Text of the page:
Causes of itchy eyes and how to relieve discomfort

16 February 2021

Author: Kate Green

itchy dry eyes

What are the causes of dry, itchy eyes?

 

Having itchy eyes is highly irritating and, if it persists for hours at a time, it can begin to affect your whole day. It might start to impact your work and social life, particularly if it feels uncomfortable and leaves you with red, watery eyes. There are actually several different types of itchy eyes, each caused by varying factors. You might have irritated eyes due to:

  • Contact lenses
  • Blepharitis
  • Dry eye syndrome
  • Infections
  • Allergies
  • Airborne irritants

 

Symptoms that come alongside itchy eyes can be severe redness, dryness or alternatively very watery eyes. This happens because your eye recognises a foreign object (like dust particles) in your eye, and attempts to flush it out. Watery eyes can actually be a symptom of itchy dry eyes too, as your tears may not contain enough of the natural lubricating component, so your eyes overcompensate by producing yet more tears.

 

Thankfully, there are remedies available to treat itchy eyes and their number of causes.

 

Remedies for itchy, dry eyes

 

The treatment for your itchy eyes will vary depending on the cause. Sometimes, you’ll know what the cause of the discomfort is, whether it’s that you’re allergic to a particular perfume or shampoo, or perhaps it’s pollen causing hay fever, in turn irritating your eyes. Read on to discover which treatments will work best for your itchy eyes, depending on the cause.

 

  1. Contact lenses

Some people are contact lens intolerant. This means that their eyes don’t respond well to contact lenses, as they might be allergic to either an ingredient in the contact lens solution, or even the material of the lens itself. An option to tackle this is to speak to your optician and try alternative contact lens solutions to see if this eradicates the problem. If this doesn’t work, you might want to think about switching to glasses or even opting for laser eye surgery. Contact lenses bring a whole host of risks, including bad reactions to lenses, which can be bypassed with laser eye surgery.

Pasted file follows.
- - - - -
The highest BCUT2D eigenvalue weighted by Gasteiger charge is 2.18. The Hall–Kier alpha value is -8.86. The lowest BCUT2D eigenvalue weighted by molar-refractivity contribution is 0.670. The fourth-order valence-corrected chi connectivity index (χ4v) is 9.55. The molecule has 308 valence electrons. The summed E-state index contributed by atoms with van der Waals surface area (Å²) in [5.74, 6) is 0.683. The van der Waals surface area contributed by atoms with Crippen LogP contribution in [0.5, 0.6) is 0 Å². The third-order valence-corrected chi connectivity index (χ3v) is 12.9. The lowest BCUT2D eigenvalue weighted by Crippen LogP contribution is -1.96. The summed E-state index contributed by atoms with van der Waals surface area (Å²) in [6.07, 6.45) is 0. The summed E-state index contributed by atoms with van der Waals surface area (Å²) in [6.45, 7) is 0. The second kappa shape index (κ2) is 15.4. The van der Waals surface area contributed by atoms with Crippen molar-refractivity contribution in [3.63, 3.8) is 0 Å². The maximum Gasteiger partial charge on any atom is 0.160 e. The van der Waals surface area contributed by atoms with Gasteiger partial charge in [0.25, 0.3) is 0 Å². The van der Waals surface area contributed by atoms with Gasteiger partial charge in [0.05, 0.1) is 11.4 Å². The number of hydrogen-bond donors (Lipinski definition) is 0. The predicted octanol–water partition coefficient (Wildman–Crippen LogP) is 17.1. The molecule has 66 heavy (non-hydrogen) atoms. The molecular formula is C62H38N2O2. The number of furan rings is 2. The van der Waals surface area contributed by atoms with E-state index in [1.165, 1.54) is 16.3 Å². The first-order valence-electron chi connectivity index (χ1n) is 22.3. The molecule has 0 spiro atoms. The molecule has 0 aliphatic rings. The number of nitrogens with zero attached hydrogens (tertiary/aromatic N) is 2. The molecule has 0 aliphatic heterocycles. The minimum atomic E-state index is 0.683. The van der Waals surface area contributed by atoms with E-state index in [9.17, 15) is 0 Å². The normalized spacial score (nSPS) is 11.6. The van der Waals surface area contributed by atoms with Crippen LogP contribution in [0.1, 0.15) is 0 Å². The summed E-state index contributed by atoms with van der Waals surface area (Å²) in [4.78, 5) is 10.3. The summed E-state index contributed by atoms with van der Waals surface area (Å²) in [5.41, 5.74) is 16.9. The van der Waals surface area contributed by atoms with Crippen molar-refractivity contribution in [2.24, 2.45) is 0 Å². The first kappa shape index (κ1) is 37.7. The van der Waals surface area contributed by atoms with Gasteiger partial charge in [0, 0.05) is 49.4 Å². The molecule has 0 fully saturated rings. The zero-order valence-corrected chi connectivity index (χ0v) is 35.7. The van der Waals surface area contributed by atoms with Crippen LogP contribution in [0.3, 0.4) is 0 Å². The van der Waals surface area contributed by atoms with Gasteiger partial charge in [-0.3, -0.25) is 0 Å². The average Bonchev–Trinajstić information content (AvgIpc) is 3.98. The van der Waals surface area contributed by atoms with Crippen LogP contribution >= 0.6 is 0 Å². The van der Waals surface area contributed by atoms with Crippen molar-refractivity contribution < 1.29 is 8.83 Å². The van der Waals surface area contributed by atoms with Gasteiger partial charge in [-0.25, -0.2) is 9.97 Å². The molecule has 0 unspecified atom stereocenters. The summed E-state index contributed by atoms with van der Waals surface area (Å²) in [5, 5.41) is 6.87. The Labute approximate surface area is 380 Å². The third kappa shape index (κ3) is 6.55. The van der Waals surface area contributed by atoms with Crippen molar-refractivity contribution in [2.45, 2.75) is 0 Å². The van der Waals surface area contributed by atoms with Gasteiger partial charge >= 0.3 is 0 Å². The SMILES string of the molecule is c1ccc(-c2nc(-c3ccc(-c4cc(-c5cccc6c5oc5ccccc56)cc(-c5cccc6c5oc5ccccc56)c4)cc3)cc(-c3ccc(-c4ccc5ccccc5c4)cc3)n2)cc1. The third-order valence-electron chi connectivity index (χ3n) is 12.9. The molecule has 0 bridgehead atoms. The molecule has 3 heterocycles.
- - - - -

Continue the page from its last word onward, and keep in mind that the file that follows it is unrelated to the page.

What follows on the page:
1. Blepharitis

Blepharitis is a relatively common condition causing crusting and inflammation of the eyelids. It occurs when the oil glands along the edge of the eyelid become blocked. Blepharitis often leads to sore eyes and occasionally swelling or even discolouration under the eyelids. In some cases, this may cause blurry or distorted vision. At Optimax, we offer blepharitis treatment to ease the symptoms and treat the cause of the condition. It can usually be treated with lid therapy and artificial tear and gel supplements.

 

  1. Dry eye syndrome

Dry eye is a common eye condition whereby the eyes do not produce enough tears to be sufficiently lubricated. This occurs for a number of reasons, as well as occurring naturally with age, and can cause several uncomfortable symptoms. Cutting down on your screen time and quitting smoking is proven to help, as well as moving from contact lenses to glasses. Most commonly, using eye drops helps the symptoms of dry eye syndrome, including reducing red eyes, itchiness, and the gritty sensation that comes with it.

 

  1. Infections

The most common eye infection is conjunctivitis, which is also sometimes referred to as pink eye. During this infection, your eye becomes inflamed and itchy, often accompanied with a sore or burning feeling and excess discharge. Your eyes may stick together and become difficult to open due to the extra eye gunk. You might need antibiotics to help clear the infection while using cold compresses should help the soreness. Conjunctivitis usually clears up in around a week but you should visit your optician to seek their advice if think you might have it.

 

  1. Allergies

If your eyes become itchy and irritated at the same time of year repeatedly, you likely have seasonal allergies such as hay fever. Your eyes become inflamed as your body tries to fight the particular type of pollen which you’re allergic to. You might also suffer with excessive sneezing, a sore throat and blocked nose during this time. There are antihistamine medications which can help to reduce your symptoms, as well as prescription allergy medication which you should be able to receive after visiting your doctor. Further advice for hay fever-induced itchy eyes is to wash any clothes which have been exposed to pollen more frequently, to keep windows and doors closed, and not go outside on days when the pollen count is high.

 

  1. Airborne irritants

Airborne irritants include things like smoke or products such as perfume and hairspray. These types of substances would irritate your eyes if they were directly exposed to them. Generally, rinsing your eyes as soon as possible after exposure and keeping a cold compress on your eye is the best way to tackle the irritation. You could also use eye drops to help further flush out the irritant and keep your eyes healthy. Itchy eyes caused by airborne irritants shouldn’t last for longer than a few hours if you are able to rinse your eyes quickly.

 

Itchy dry eyes are a nuisance but they can be treated with the above remedies. Remember to seek advice from your optician if you are worried about the condition of your eyes.


Back to Blog